Why It Might Not Be Crazy to Buy Bonds Right Now: Understanding the Roll Down

Categories: Drivers of Value
David Schawel, CFA

The rapid selloff in the US Treasury market has come as a surprise to many, including such famous bond investors as Bill Gross, CFA, and Jeffrey Gundlach. As the chart below shows, 10-year yields on US Treasuries (10yr UST) are about 130 bps higher since the beginning of May.

Retail investors have been rapidly selling out of bond funds. That may look either wise or unwise with the benefit of hindsight, but one often-overlooked fact remains: New and existing bond investors now have the benefit of a much steeper yield curve.

In fact, the “roll down” portion of a bond’s return is one of the most important (and often misunderstood) aspects of a bond’s total return.

If we assume that the yield curve is upward sloping, as is currently the case, we can use a simple example to demonstrate a bond’s roll.

First, take a look at this chart. It shows five-year Treasuries with a yield of 1.69% and seven-year Treasuries with a yield of 2.31%. An investor who bought a seven-year Treasury would own a bond that yields 2.31% until its maturity.

But after two years, the bond wouldn’t be a seven-year bond. It would be a five-year bond. Because the difference in yield between the seven-year at 2.31% and five-year at 1.69% is 0.62%, the 5yr UST can rise 0.62% over two years before exceeding the investor’s yield to maturity (2.31%). Therefore, we can define a bond’s roll as the amount that interest rates can rise over a specified time period before the current yield exceeds an investor’s yield to maturity (YTM).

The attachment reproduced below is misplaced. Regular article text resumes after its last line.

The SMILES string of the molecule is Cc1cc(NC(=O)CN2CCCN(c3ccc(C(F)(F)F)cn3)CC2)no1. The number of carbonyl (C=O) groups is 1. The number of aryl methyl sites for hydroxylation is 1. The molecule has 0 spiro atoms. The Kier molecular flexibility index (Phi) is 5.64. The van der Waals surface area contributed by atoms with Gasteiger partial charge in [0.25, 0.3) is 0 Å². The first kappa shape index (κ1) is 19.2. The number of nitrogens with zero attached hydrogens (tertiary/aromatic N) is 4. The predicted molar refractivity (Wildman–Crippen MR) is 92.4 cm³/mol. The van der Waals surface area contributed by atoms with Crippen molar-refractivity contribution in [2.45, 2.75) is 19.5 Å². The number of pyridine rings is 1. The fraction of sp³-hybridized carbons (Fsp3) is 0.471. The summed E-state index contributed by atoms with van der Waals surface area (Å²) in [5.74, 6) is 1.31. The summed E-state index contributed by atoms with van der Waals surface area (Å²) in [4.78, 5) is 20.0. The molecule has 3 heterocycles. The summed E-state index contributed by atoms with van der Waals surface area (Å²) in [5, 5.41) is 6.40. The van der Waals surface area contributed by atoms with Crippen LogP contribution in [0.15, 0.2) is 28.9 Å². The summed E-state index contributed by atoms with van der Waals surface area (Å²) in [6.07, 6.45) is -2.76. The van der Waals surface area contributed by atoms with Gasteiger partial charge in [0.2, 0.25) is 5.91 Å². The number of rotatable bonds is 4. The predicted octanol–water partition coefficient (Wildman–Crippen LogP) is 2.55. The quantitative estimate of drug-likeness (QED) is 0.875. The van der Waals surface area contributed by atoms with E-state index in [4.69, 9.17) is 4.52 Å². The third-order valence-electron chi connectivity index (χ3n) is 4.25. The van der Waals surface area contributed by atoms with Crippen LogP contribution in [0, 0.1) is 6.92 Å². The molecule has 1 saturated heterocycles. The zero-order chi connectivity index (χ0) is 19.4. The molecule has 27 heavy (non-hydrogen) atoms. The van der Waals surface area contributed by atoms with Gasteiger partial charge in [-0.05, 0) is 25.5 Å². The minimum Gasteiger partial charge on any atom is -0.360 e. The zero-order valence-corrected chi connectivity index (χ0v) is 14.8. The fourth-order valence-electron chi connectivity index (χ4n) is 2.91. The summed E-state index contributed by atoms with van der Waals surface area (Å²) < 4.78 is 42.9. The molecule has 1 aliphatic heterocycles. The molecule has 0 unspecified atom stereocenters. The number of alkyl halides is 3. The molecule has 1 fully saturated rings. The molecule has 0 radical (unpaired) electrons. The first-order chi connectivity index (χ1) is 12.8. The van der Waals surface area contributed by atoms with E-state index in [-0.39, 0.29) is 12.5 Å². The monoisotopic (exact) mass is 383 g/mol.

In other words, assuming that interest rates stay the same, this positive “roll” means that the price of the bond will go up as time passes.

How Yield Roll Down Works

Since the rate selloff, the roll has increased as the yield curve has steepened. The spread between the five- and seven-year Treasury bond was only 43 bps on 1 May versus 62 bps in our example above.

Going back to our example, let’s assume two years after purchase that the 7yr UST bond rates remain the same as today. Looking at the horizon analysis screen, we enter the current yield on the 5yr UST of 1.69 (remember, two years have elapsed and rates haven’t moved) and a horizon date two years into the future on 13 September 2015. Under “Return Analysis,” we see an annualized total return of 3.69%. So, in addition to the 2.31% annual yield, the bond has appreciated as it has “rolled down the curve.”

Return Calculations for a 7 Year Treasury Bond

This yield curve is historically steep. The current spread between 2- and 10-year Treasuries of 245 bps is greater than 95% of all observations and is only moderately below the all-time high of approximately 290 bps, which occurred in early 2011.

The hypotheses for the rapid rate selloff are multifold. Some believe the economy is improving faster than the Fed is expecting, and thus the Fed will need to hike rates faster than what was being priced into the market. Other participants believe the uncertainty around tapering and the Fed chair have caused everyone to simultaneously shed long duration assets.

Higher rates are now being priced into the market significantly earlier than a few months ago, thus creating this increased roll from a steeper curve. This very simple concept of “roll” is very powerful with today’s steep curve. In a time of fear and panic in fixed-income land, attractive opportunities are beginning to open up for investors willing to take advantage and invest out along the yield curve.

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4 comments on “Why It Might Not Be Crazy to Buy Bonds Right Now: Understanding the Roll Down

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